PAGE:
The chop block technique will likely feel odd initially, but with consistent practice, you’ll become more comfortable with it and benefit from it.

Top Players Who Use This Technique

Chop blocks are not used by beginners. They are most often executed by professionals. Intermediate players who want to play them must make sure that they use one of the best ping pong paddles for intermediate players.

Here are a few of the top players who are masters of this technique.

1. Koki Niwa

The list of top players cannot be compiled without including Koki Niwa, a Japanese player. He’s known as the “Gods of Chop Blocks.” With unrivaled wizardry, he executes every variant of the shot. He uses it numerous times in a match both with the forehand and backhand sides.

Even though all players are aware of his expertise in this area, they are unable to counter it because of the havoc spin that he creates. You can see for yourself.

2. Ma Lin

Ma Lin Trusted Source Lin MA | Olympics.com Find out more about Lin MA, see all their Olympics results and medals plus search for more of your favourite Sport Heroes in our athlete database www.olympics.com , a retired Chinese national team player is another person worth mentioning. He was recognized for his chop blocking skill. Ma Lin’s version of the shot was unique in that he used the normal penhold grip to execute it, which means he used his forehand rubber on his backhand side to perform it. This made the already challenging shot tougher to perform.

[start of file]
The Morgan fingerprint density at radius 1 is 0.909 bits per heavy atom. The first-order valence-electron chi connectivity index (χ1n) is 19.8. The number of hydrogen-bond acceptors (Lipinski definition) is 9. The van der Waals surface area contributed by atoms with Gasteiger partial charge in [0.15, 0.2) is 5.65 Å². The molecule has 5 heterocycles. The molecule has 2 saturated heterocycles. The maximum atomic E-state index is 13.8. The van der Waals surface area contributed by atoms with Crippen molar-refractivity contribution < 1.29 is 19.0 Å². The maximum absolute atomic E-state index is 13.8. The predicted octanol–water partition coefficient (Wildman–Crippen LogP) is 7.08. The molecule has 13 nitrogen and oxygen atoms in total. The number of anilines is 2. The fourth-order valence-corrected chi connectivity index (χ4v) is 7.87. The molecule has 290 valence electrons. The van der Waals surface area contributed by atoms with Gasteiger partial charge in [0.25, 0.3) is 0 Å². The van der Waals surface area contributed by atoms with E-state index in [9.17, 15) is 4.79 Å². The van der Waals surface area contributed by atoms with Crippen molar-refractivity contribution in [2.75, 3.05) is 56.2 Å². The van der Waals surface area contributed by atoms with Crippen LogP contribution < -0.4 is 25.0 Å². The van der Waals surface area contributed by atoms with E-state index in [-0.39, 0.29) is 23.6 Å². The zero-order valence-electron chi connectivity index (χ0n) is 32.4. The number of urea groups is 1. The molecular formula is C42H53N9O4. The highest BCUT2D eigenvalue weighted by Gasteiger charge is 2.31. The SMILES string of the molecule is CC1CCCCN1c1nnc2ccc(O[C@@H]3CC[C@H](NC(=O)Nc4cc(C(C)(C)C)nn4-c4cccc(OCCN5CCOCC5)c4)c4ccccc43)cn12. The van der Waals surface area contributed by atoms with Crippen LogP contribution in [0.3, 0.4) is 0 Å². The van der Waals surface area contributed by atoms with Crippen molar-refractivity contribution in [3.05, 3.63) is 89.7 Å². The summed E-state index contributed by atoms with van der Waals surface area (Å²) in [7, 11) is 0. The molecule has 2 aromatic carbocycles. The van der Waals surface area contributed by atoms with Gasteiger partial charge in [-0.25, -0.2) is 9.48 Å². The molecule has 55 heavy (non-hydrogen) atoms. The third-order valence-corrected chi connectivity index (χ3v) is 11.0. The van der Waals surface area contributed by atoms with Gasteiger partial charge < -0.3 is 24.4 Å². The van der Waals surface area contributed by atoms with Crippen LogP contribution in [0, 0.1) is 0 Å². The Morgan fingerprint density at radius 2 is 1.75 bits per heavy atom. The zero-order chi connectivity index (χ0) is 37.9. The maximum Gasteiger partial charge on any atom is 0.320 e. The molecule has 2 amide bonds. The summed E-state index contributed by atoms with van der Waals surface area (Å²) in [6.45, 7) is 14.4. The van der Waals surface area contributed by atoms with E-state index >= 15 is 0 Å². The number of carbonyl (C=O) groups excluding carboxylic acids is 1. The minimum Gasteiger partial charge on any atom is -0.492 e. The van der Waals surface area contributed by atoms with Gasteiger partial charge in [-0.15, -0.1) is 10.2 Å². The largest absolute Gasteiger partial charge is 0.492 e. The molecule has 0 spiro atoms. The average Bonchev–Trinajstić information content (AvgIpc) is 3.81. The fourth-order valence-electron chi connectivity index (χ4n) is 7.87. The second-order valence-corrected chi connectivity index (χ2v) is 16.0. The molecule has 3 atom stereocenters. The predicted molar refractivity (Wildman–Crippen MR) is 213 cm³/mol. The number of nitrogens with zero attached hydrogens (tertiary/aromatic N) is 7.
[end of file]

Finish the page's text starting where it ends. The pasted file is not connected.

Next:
Final Thoughts

Table tennis in this modern time is filled with players who love to play attacking styles, which has made most of them one-dimensional players. They lack dynamism and their game lacks variety. However, with a chop block skill, this can be changed.

Chop block table tennis brings more variety and spice to the game. The primary purpose of this skill is to interrupt the rhythm of players. The chop block generates hard backspin and sidespin to the ball, making it difficult for your opponent to counter.

Learning how to play this skill can be difficult and tiring, but with time, you will begin to reap the reward.

References

1.
Table Tennis playing guide covering the strokes and drills
Table tennis training guide, drills with graphics, and fitness. What you need to know to win in table tennis.
2.
Lin MA | Olympics.com
Find out more about Lin MA, see all their Olympics results and medals plus search for more of your favourite Sport Heroes in our athlete database